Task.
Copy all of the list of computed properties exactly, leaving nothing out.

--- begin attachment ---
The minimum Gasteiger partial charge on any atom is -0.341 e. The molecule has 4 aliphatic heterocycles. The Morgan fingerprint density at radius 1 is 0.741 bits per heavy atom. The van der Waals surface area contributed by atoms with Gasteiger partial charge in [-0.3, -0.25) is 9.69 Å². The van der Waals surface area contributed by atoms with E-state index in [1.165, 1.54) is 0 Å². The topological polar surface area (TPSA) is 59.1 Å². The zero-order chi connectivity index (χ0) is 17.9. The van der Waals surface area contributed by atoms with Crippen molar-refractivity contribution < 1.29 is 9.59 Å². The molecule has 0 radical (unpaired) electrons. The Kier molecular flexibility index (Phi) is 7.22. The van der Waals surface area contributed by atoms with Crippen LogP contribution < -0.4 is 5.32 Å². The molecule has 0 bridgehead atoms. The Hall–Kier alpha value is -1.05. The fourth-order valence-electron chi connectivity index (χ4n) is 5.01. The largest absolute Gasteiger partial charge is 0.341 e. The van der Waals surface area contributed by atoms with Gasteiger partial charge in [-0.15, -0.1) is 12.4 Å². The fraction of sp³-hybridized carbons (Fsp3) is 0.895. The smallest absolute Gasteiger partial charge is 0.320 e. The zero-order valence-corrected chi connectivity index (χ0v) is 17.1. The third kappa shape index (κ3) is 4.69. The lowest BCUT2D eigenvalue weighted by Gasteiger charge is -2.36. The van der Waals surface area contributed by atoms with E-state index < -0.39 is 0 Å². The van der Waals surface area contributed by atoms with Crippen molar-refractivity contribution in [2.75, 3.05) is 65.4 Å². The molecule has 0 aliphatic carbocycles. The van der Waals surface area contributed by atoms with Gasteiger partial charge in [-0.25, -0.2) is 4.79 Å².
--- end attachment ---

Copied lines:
The minimum Gasteiger partial charge on any atom is -0.341 e. The molecule has 4 aliphatic heterocycles. The Morgan fingerprint density at radius 1 is 0.741 bits per heavy atom. The van der Waals surface area contributed by atoms with Gasteiger partial charge in [-0.3, -0.25) is 9.69 Å². The van der Waals surface area contributed by atoms with E-state index in [1.165, 1.54) is 0 Å². The topological polar surface area (TPSA) is 59.1 Å². The zero-order chi connectivity index (χ0) is 17.9. The van der Waals surface area contributed by atoms with Crippen molar-refractivity contribution < 1.29 is 9.59 Å². The molecule has 0 radical (unpaired) electrons. The Kier molecular flexibility index (Phi) is 7.22. The van der Waals surface area contributed by atoms with Crippen LogP contribution < -0.4 is 5.32 Å². The molecule has 0 bridgehead atoms. The Hall–Kier alpha value is -1.05. The fourth-order valence-electron chi connectivity index (χ4n) is 5.01. The largest absolute Gasteiger partial charge is 0.341 e. The van der Waals surface area contributed by atoms with Gasteiger partial charge in [-0.15, -0.1) is 12.4 Å². The fraction of sp³-hybridized carbons (Fsp3) is 0.895. The smallest absolute Gasteiger partial charge is 0.320 e. The zero-order valence-corrected chi connectivity index (χ0v) is 17.1. The third kappa shape index (κ3) is 4.69. The lowest BCUT2D eigenvalue weighted by Gasteiger charge is -2.36. The van der Waals surface area contributed by atoms with E-state index < -0.39 is 0 Å². The van der Waals surface area contributed by atoms with Crippen molar-refractivity contribution in [2.75, 3.05) is 65.4 Å². The molecule has 0 aliphatic carbocycles. The van der Waals surface area contributed by atoms with Gasteiger partial charge in [-0.25, -0.2) is 4.79 Å².